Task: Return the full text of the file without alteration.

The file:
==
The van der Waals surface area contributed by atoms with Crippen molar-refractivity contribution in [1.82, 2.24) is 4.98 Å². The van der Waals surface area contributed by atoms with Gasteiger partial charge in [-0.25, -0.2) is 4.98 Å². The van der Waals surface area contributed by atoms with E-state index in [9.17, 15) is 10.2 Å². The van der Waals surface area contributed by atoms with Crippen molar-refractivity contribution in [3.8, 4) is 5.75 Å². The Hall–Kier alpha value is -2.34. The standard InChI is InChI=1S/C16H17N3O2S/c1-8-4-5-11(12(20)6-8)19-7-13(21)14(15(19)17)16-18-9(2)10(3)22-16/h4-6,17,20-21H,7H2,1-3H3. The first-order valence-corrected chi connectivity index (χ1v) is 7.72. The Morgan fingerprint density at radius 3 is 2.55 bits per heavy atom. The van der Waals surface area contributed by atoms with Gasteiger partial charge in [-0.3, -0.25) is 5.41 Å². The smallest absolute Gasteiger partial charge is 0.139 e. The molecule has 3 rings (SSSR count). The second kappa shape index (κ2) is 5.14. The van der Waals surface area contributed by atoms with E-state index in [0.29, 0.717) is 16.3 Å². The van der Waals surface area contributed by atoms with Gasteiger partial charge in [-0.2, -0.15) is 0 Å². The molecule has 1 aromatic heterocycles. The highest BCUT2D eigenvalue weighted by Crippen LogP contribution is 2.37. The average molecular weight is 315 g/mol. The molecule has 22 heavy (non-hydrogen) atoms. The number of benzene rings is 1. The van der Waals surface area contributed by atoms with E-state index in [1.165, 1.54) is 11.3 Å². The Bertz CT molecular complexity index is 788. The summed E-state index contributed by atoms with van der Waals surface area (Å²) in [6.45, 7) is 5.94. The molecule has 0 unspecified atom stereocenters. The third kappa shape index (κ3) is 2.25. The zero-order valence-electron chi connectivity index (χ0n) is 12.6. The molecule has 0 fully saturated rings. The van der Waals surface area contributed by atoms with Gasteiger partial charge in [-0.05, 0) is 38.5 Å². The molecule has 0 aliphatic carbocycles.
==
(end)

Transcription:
The van der Waals surface area contributed by atoms with Crippen molar-refractivity contribution in [1.82, 2.24) is 4.98 Å². The van der Waals surface area contributed by atoms with Gasteiger partial charge in [-0.25, -0.2) is 4.98 Å². The van der Waals surface area contributed by atoms with E-state index in [9.17, 15) is 10.2 Å². The van der Waals surface area contributed by atoms with Crippen molar-refractivity contribution in [3.8, 4) is 5.75 Å². The Hall–Kier alpha value is -2.34. The standard InChI is InChI=1S/C16H17N3O2S/c1-8-4-5-11(12(20)6-8)19-7-13(21)14(15(19)17)16-18-9(2)10(3)22-16/h4-6,17,20-21H,7H2,1-3H3. The first-order valence-corrected chi connectivity index (χ1v) is 7.72. The Morgan fingerprint density at radius 3 is 2.55 bits per heavy atom. The van der Waals surface area contributed by atoms with Gasteiger partial charge in [-0.3, -0.25) is 5.41 Å². The smallest absolute Gasteiger partial charge is 0.139 e. The molecule has 3 rings (SSSR count). The second kappa shape index (κ2) is 5.14. The van der Waals surface area contributed by atoms with E-state index in [0.29, 0.717) is 16.3 Å². The van der Waals surface area contributed by atoms with Gasteiger partial charge in [-0.2, -0.15) is 0 Å². The molecule has 1 aromatic heterocycles. The highest BCUT2D eigenvalue weighted by Crippen LogP contribution is 2.37. The average molecular weight is 315 g/mol. The molecule has 22 heavy (non-hydrogen) atoms. The number of benzene rings is 1. The van der Waals surface area contributed by atoms with E-state index in [1.165, 1.54) is 11.3 Å². The Bertz CT molecular complexity index is 788. The summed E-state index contributed by atoms with van der Waals surface area (Å²) in [6.45, 7) is 5.94. The molecule has 0 unspecified atom stereocenters. The third kappa shape index (κ3) is 2.25. The zero-order valence-electron chi connectivity index (χ0n) is 12.6. The molecule has 0 fully saturated rings. The van der Waals surface area contributed by atoms with Gasteiger partial charge in [-0.05, 0) is 38.5 Å². The molecule has 0 aliphatic carbocycles.